Invisibility is a state, a figure, and an aspect of images. It offers a visual experience of seeing that “I cannot see.” The visibility of visual objects and images (fragments, historical objects, things, tools, artworks, films, projections etc.) depends upon, and is produced by something that is designed to be overlooked: the frame, the architecture of the archive, the catalogue, the apparatus, the fourth wall, the plinth, the musical score and so on. When rendered visible these devices, what may be called infrastructures, define a mode of self-reflexivity with a broad spectrum of effects. But it also offers an intriguing mode of visibility, a negative space of sorts, which being visible itself frustrates our capacity of saying “I see” of identifying, or making an interpretation.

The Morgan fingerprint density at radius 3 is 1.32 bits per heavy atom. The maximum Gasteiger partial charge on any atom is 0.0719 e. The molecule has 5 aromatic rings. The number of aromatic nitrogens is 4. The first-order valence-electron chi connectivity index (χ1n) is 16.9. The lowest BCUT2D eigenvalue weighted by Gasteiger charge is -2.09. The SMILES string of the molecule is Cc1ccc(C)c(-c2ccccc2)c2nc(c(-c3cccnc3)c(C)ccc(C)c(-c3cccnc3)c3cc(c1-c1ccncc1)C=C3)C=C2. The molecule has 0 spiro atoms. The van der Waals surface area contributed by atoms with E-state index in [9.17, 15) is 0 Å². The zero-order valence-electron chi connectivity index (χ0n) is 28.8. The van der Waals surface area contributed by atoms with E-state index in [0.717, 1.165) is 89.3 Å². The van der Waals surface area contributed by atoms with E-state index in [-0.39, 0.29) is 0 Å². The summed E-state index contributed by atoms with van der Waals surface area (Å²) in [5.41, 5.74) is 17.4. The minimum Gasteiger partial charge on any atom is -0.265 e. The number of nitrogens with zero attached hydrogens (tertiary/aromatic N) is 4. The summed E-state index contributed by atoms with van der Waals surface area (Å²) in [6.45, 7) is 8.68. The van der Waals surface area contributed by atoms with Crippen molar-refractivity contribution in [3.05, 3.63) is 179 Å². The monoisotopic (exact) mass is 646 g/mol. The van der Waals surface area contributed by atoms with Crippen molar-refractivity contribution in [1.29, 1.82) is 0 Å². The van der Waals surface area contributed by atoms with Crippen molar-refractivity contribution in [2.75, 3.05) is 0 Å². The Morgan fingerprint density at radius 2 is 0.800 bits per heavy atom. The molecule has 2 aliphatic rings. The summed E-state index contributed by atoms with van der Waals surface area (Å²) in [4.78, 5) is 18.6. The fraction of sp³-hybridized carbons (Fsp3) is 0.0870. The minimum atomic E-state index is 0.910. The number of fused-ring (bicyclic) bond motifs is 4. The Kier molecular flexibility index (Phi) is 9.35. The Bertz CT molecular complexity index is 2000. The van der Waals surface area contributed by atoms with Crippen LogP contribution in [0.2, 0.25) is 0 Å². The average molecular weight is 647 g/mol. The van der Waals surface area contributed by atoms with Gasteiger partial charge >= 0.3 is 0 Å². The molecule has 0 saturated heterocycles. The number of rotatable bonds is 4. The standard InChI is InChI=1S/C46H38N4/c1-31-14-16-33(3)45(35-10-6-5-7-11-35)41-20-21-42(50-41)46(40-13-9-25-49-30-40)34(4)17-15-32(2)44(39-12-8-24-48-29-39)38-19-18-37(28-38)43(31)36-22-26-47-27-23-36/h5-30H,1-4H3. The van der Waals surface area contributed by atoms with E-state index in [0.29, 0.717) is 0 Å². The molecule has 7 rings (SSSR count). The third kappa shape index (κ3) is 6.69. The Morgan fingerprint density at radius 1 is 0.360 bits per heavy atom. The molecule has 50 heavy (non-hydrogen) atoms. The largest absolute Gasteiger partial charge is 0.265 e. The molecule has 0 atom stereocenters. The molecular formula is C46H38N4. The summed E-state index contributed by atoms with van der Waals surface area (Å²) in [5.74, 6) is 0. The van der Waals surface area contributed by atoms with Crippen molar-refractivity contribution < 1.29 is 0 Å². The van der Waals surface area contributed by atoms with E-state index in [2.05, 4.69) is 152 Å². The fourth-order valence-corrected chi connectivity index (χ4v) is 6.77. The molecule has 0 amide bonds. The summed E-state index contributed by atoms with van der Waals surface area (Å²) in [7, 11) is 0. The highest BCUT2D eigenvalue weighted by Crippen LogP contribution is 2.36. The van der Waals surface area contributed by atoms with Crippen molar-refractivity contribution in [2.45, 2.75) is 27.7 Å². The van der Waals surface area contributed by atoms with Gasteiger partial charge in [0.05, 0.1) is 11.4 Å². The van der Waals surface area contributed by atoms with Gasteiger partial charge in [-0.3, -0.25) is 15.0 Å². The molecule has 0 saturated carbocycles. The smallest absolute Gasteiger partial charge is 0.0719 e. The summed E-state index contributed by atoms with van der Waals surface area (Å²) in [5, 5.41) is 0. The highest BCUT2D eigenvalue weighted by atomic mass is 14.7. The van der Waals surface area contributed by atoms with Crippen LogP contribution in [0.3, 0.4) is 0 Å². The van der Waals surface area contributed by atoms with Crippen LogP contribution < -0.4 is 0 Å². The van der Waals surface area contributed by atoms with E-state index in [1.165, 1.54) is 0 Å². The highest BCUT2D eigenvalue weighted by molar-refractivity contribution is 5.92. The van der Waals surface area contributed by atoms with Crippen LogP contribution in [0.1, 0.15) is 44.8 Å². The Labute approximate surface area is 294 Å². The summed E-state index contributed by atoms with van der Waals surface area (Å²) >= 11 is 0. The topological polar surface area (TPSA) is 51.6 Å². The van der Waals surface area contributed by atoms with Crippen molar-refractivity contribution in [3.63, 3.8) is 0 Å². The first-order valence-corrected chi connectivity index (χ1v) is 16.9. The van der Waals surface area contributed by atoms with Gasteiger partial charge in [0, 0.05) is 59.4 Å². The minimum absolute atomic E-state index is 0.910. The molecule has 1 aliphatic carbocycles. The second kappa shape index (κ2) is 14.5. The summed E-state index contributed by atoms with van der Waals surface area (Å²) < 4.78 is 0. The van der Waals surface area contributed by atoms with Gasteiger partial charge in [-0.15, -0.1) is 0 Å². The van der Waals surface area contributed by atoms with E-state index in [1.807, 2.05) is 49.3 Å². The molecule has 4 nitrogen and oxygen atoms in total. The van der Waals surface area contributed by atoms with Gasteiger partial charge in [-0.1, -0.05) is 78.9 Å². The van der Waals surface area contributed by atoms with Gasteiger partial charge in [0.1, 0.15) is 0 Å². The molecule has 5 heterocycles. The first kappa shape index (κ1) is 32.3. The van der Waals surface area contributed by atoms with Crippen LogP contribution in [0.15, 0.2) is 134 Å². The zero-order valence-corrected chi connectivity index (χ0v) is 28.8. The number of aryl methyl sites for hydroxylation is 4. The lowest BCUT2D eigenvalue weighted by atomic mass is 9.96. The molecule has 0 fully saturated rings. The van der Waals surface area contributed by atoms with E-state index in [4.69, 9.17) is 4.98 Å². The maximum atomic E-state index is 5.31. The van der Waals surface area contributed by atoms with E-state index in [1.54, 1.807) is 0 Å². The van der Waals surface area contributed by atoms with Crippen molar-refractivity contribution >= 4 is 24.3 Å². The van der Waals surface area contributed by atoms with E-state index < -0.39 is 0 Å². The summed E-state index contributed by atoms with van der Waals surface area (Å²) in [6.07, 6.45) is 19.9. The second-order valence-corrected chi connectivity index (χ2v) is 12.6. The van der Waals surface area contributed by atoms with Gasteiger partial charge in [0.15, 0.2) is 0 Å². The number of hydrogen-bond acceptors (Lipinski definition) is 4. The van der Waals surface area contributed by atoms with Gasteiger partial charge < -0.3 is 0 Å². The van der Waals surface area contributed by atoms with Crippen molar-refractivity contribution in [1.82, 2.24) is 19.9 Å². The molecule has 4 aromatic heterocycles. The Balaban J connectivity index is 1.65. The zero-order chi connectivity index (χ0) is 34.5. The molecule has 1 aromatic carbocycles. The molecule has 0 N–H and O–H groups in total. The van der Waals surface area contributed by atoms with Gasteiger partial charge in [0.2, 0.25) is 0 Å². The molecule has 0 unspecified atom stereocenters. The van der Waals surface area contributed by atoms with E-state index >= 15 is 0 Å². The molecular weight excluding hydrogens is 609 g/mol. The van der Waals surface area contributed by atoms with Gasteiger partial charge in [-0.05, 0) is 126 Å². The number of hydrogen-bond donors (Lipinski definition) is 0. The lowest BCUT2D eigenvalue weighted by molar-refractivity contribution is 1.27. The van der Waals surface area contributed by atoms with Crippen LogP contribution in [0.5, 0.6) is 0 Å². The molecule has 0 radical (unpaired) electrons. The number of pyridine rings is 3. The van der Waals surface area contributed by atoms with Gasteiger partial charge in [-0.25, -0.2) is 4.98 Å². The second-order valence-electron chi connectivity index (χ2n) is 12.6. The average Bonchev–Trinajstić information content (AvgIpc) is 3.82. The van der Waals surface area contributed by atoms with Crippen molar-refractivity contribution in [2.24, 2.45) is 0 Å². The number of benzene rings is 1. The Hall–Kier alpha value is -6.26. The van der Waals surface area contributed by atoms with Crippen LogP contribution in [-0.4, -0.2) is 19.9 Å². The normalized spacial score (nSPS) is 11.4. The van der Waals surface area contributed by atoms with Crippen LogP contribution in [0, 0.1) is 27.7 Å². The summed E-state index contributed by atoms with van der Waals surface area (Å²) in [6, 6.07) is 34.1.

Invisibility is also a figure of resistance in a broader sense; becoming invisible, disappearing, merging with the background. Becoming one with the place in the act of mimicry implies the erosion of the distinction between figure and ground, the subject and its environment. As such in a philosophical sense it can be understood as a gesture of resistance to the totalising closure of the figure, of the concept, and also of the self-certain subject. Rendering things visible is associated with power, assignation of identity, in other words of creating a figure. Invisibility can be understood as a double motif – both associated with the invisibility of power mechanisms, and invisibility as a space of resistance. What happens if we juxtapose different modes of invisibility: the visibility of a negative space of the archive that has lost the things it holds; or the imperceptible, when something stares at us and evades our gaze; or the event, if you want unexpected, also miraculous event whose cause remains unseen or invisible.